IN a hidden away studio in deepest darkest Hove, a group of artists have come together to paint bold and beautiful designs onto snail sculptures.

The result is quite astonishing.

Walking into a room to come face-to-face with tens of giant antennaed creatures is intimidating at first but take a closer look and each one is a unique piece of art in its own right.

United only by their involvement in this project, the artists are sprucing up the otherwise plain white snails in time for the Martlets Hospice Snailspace art installation, which will see 50 of these oversized molluscs coming to the streets of Brighton and Hove in September.

One is meticulously drawing on his snail and painstakingly filling in his detailed designs.

Another has flung paint at hers before carefully decorating it using only her fingers, without so much as a hint of a paintbrush in sight.

Some of the snails are finished, complete with an overcoat of strong varnish to fend off the elements, while some look days off being done.

The Argus spoke to a few of the artists about their experiences of the project so far and what the concept of ‘be more snail’, Martlets’s tagline for the campaign, means to them.

Jenny Leonard, an artist who lives in London, has created a colourful and bright Brighton nighttime scene on her snail’s shell.

She said: “It has taken me three and a half days but I have loved working here as there is such a strong sense of community.

“I like the ‘be more snail’ concept, it ties in with mindfulness and a slower pace of life which is also why I like Brighton so much.”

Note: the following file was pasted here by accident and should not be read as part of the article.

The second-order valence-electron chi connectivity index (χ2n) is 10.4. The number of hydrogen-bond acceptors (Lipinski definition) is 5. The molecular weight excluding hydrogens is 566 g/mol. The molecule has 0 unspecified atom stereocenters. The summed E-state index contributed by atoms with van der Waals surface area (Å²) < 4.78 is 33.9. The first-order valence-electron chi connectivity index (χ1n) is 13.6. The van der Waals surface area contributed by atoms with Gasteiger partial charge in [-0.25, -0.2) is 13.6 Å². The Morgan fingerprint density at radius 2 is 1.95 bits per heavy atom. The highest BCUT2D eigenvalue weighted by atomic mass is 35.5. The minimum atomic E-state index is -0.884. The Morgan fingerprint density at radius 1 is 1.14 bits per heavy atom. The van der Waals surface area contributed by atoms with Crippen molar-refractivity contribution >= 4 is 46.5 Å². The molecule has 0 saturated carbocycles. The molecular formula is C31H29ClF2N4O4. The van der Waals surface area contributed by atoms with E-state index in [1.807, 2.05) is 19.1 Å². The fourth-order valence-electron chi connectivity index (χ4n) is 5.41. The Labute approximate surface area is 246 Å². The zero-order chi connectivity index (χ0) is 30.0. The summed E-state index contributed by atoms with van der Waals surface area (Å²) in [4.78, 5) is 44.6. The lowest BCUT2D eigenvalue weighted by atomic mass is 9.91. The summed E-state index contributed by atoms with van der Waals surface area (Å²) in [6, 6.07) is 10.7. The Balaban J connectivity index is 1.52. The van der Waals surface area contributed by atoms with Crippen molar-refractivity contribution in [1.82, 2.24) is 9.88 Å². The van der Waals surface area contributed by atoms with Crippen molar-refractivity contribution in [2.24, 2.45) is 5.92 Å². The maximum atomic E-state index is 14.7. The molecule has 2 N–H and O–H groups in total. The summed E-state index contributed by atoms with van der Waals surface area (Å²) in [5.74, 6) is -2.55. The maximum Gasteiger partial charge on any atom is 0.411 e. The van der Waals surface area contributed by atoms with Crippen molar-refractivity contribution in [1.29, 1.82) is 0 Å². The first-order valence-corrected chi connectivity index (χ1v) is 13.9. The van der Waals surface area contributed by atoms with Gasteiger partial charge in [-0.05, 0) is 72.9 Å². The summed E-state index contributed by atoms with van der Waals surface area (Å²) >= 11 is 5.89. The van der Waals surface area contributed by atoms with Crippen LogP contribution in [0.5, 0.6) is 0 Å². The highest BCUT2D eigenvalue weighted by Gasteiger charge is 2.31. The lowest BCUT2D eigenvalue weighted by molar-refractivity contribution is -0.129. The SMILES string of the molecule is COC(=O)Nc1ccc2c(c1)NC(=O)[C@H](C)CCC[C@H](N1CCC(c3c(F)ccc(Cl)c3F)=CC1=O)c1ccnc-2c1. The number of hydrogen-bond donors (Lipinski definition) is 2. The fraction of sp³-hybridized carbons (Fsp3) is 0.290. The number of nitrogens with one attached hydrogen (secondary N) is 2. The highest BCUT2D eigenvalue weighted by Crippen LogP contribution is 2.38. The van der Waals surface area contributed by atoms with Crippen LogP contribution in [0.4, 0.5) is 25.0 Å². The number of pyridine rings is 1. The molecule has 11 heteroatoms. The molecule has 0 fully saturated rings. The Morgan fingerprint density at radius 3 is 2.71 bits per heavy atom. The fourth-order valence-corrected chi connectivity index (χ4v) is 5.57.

Charlotte and Dan Doherty, of Brighton-based street art team Art and Believe, have based their design on their travels to South America and have named it Inca Snail.

Dan said: “We see the spiral of the shell as a journey.

“The snail is a bit like a backpacker but carrying its home on its back instead.

“We have used an intricate pattern like you’d find in textiles but blown it up so it is bold.”

Charlotte said: “This project has been really good fun so far, there is good energy here and the designs are all so different.

“I think ‘be more snail’ means chilling out, slowing down and taking control of your wellbeing.

“It’s a good message, rather than rushing and going mad it’s important to take care of yourself.

“When we travelled for example, we stopped in places for a while to paint with local people.”

Tina Davies, a Brighton-based painter and potter, is hard at work on her poppy field scene.

She said: “The poppy is a symbol of remembrance and also the fragility of life which I thought worked well with what the Martlets charity does.

“But poppies also plant their own seeds and are strong flowers so it’s a symbol of nurturing children and resilience too.

“It is amazing watching all the snails come together, there’s so much talent.

“I have just started a mindfulness course so the ‘be more snail’ message resonates with me a lot.

“When I paint I don’t want to be using my mind too much.”

Children’s illustrator Guy Parker-Rees, who lives in Brighton, has come up with a design to celebrate the 20th anniversary of one of the books he drew the pictures for, Giraffes Can’t Dance.

He said: “It is going to be brilliant to see them all together when they’re finished.

“I usually use watercolours so I’ve had to find my way with acrylics.

“With the schools decorating their small snails as well, Snailspace is a celebration of art with lots of people getting involved.

“I think being more snail is essential to health and sanity, I see it as mindfulness and staying in the moment a bit more.”

The artists will finish their snails by the end of this month, ready for their arrival onto the streets on September 15.